Adjuvant Chemotherapy Does Not Improve Survival in Locally Advanced Cervical Cancer

By Andrew John, /alert Contributor
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Further chemotherapy following standard treatment failed to improve survival among patients with locally advanced cervical cancer, according to findings presented at the 2021 ASCO Annual Meeting.

“The study confirms that chemoradiotherapy alone is currently our best possible treatment for women with locally advanced cervical cancer,” Linda R. Mileshkin, MD, of the Peter McCallum Cancer Centre in Melbourne, Australia, said in a press release. “Not only is there no benefit with adjuvant chemotherapy, but severe side effects are also increased.”

Some oncologists use carboplatin and paclitaxel as adjuvant chemotherapy for locally advanced cervical cancer, although the news release from ASCO states that “until now, there has been no evidence from a large phase 3 study for or against the addition of chemotherapy in this setting.”

Mileshkin and colleagues performed a phase 3 trial of 919 patients with locally advanced cervical cancer. The researchers randomly assigned patients to receive either standard chemoradiotherapy, which consists of cisplatin and concurrent radiation (n = 456), or standard therapy plus adjuvant carboplatin and paclitaxel (n =  463). The main outcome was five-year overall survival. Secondary outcomes included disease recurrence, adverse events and progression-free survival.

Patients assigned to adjuvant therapy had a five-year overall survival of 72%, compared with 71% (HR = 0.91; 95% CI, 0.70-1.18) in the standard therapy group, the researchers reported. Progression-free survival was 63% in the adjuvant group, vs. 61% in standard care (HR = 0.87, 95% CI, 0.7-1.08). Both groups had similar rates of disease recurrence, Mileshkin and colleagues wrote.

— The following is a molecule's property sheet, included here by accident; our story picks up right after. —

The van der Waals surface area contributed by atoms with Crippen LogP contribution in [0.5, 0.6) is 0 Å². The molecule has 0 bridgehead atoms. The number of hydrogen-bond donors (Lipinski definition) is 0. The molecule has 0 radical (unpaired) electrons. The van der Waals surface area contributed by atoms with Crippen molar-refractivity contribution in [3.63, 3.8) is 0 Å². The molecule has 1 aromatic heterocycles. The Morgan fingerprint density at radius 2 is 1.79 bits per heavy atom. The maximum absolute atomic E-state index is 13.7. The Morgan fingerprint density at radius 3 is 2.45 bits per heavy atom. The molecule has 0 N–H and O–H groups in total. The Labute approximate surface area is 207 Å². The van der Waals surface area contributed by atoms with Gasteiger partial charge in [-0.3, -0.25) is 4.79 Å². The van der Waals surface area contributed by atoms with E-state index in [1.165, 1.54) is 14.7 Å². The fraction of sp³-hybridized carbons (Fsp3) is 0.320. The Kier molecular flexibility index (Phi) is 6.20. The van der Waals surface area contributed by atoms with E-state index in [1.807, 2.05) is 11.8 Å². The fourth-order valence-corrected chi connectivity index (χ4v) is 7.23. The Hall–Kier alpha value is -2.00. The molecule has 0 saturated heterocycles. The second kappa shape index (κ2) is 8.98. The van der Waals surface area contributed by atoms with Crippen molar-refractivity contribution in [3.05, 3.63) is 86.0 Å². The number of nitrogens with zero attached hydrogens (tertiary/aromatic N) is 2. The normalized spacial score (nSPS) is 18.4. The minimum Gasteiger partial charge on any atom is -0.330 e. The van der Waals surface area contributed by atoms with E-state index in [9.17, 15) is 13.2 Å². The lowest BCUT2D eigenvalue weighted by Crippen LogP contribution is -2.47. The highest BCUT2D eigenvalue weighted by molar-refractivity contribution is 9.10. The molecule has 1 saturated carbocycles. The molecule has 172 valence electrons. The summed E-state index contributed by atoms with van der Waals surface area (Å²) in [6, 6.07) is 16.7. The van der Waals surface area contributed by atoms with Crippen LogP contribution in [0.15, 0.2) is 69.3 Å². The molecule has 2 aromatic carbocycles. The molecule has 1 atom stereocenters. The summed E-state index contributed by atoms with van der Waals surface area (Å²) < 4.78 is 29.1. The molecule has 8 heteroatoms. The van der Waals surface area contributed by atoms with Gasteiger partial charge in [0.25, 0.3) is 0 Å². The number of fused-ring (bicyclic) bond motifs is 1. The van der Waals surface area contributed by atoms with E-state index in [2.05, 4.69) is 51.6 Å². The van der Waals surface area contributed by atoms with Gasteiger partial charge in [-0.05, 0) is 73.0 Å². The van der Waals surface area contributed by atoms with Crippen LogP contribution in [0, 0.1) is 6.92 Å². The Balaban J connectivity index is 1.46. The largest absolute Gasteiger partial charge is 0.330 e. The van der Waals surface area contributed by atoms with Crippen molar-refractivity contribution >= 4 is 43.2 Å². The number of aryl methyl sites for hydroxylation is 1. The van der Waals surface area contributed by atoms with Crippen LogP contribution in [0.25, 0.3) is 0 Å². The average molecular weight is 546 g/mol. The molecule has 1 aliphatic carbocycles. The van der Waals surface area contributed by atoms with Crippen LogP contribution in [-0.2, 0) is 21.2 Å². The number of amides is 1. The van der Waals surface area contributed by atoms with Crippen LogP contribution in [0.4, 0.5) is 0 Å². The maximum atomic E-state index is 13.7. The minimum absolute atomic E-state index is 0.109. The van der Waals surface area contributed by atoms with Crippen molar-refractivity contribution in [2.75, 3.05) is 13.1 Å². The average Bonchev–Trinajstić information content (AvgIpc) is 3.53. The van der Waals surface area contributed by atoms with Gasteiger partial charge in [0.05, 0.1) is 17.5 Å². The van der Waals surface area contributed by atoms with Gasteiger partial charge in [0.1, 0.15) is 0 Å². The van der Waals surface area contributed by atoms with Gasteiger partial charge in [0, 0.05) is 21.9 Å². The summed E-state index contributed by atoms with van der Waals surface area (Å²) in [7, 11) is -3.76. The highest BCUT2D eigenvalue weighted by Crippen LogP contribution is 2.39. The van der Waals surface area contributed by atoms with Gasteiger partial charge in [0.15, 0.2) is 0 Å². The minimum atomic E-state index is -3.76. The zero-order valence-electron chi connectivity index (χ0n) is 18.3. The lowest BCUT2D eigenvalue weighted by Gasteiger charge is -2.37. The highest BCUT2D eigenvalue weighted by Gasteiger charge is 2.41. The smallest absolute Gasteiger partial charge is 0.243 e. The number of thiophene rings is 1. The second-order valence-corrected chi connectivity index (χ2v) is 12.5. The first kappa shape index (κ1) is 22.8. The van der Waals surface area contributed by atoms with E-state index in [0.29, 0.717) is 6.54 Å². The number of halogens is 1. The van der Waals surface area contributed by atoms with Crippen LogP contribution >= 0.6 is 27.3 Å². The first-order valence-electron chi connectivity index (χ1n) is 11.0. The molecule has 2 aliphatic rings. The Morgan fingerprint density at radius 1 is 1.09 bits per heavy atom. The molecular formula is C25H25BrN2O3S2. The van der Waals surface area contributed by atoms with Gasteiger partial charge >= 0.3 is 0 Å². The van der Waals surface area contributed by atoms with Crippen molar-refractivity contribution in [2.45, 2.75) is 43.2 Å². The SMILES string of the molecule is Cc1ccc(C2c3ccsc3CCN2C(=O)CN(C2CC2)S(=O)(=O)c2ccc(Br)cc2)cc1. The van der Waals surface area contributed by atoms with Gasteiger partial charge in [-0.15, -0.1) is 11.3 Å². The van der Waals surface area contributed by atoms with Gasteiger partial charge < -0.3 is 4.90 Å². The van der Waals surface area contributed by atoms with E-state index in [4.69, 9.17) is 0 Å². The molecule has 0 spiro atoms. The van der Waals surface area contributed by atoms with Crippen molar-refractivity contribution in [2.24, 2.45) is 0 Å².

Many (81%) patients in the adjuvant therapy group experienced grade 3 or higher adverse events, compared with 62% in the standard therapy group.

“This trial provides clear evidence that the addition of chemotherapy after chemoradiation does not extend survival. The results are immediately practice-changing, showing that this approach should not be used to treat locally advanced cervical cancer. We can now spare our patients the side effects and toxicity that comes with additional chemotherapy,” Lori J. Pierce, MD, FASTRO, FASCO, president of ASCO, said in the announcement.

Disclosures: Mileshkin reports no relevant financial disclosures. Please see the abstract for a complete list of all authors’ relevant financial disclosures. Pierce reports stock and other ownership interests with PFS Genomics and patents, royalties or other intellectual property with  PFS Genomics and UpToDate, as well as uncompensated relationships with Bristol-Myers Squibb and Exact Sciences.



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